I’ve become amazed at how tape, specifically masking tape, has become an integral material in my studio. I use it for everything. It sort of reminds me of that character in My Big Fat Greek Wedding “Gus”, the hard-case father who by the end of the movie warms up to the future son-in-law, and how he would use Windex as a balm for all life situations. Tape is like that for me. I build all my cedar shingle panels with it, I use different types of it to make bold marks, I think if I could eat it I probably would – I kind of like the smell of it already. I bring up tape because my studio has been drowning in it the last few weeks. I’ve been suturing one old series of works to reinvent the paintings with masking and electrical tape. And I’ve been using it to build and design this other series about my late sister – that one feature blue masking tape, a favorite of mine lately.
One of the things that fascinates me about how I take on new materials is how quickly they fit into a type of rigid program of material-use. For example, I only use blue and traditional manilla masking tape, silver and black duck-tape, and blue, green, red, black, and yellow electrical tape. I also prefer to tear and leave large sections of tape raw and exposed than sculpting the tape into other shapes or patterns. There’s something about the rawness of the material in its natural state that appeals to me
Lately I’ve been channeling my energy into three main projects; a landscape series I call “Sighting MLK” which I’m finally getting off the ground after months of delay, and the series of works about my sister and the old, rescued pieces of work from years gone by.
As for this latter series, I decided to focus on these works now, despite the mountain of other insistent projects all demanding my time, because a local curator and critic -Deborah Rabinsky- saw the works hiding tucked away in my basement last summer. She remarked how they appeared to her to represent my more natural style and that I shouldn’t be ashamed of them. Never wanting to ignore good advice, I decided to resurrect and clean the works – we experienced a flood in the basement and the pieces barely escaped severe water damage and mold. I’m calling the resurrected 6 pieces, originally from my Aluminum Pixie Pus set of 12 paintings, “Adjusted for Inflation” followed by its original title and number. I thought it would be a fun way to revisit these old friends adding the new with the old.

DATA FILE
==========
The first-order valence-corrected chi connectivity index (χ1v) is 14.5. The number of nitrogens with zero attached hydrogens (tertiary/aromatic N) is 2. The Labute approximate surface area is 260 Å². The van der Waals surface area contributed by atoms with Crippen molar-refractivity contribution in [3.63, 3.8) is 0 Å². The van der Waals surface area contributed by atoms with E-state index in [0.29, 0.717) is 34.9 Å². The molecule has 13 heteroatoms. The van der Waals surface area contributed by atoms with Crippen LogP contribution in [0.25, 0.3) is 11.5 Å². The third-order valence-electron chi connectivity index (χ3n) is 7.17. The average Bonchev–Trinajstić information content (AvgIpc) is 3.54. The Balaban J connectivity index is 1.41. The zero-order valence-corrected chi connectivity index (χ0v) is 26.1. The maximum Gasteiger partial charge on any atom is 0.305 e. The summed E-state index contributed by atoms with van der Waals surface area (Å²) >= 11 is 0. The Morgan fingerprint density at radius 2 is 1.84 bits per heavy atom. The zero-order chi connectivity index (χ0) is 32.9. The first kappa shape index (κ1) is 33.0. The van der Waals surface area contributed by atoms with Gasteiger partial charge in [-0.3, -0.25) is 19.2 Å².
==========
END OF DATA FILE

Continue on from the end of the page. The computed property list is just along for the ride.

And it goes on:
I’ve moved a little away from the rap and Phillip Glass obsession I was in for the past few weeks back to old familiar artists like Dela and Moonchild. I’ve really liked older Dela, specifically the “Jordan Fantome” and “Translation Lost” CD’s. There’s so many of these instrumental tracks I love but if I have to choose one, I would say “Chunky Monkeying” would have to be one of my favorites. As for Moonchild it’s been their “Lost Ghost” recording that I’ve had on playback, especially the tract “Too Much to Ask”. I wonder how listening to the music I listen to affects the work I paint. We’ll see over the coming weeks where these tracts lead me creatively. Here’s the YouTube videos of these songs.
I’ve been trying to keep up the pressure on myself to almost unsustainable levels in the hope that something pans out to keep a sustainable income, opportunity, and creative ideas flowing. It’s been an exhausting effort and I can feel how soon I will need to relax the assault. That rest will have to wait for a month or so however, in the meantime the march goes on with these new series I mentioned above and work on a couple collaborative efforts and small botanical pieces. I’m trying to do posts twice a month now so when I return to studio thoughts in a month or so I’ll surely have dozens of new works to share, confirming my mania for all who weren’t yet sure. Until my next post I wish you the best!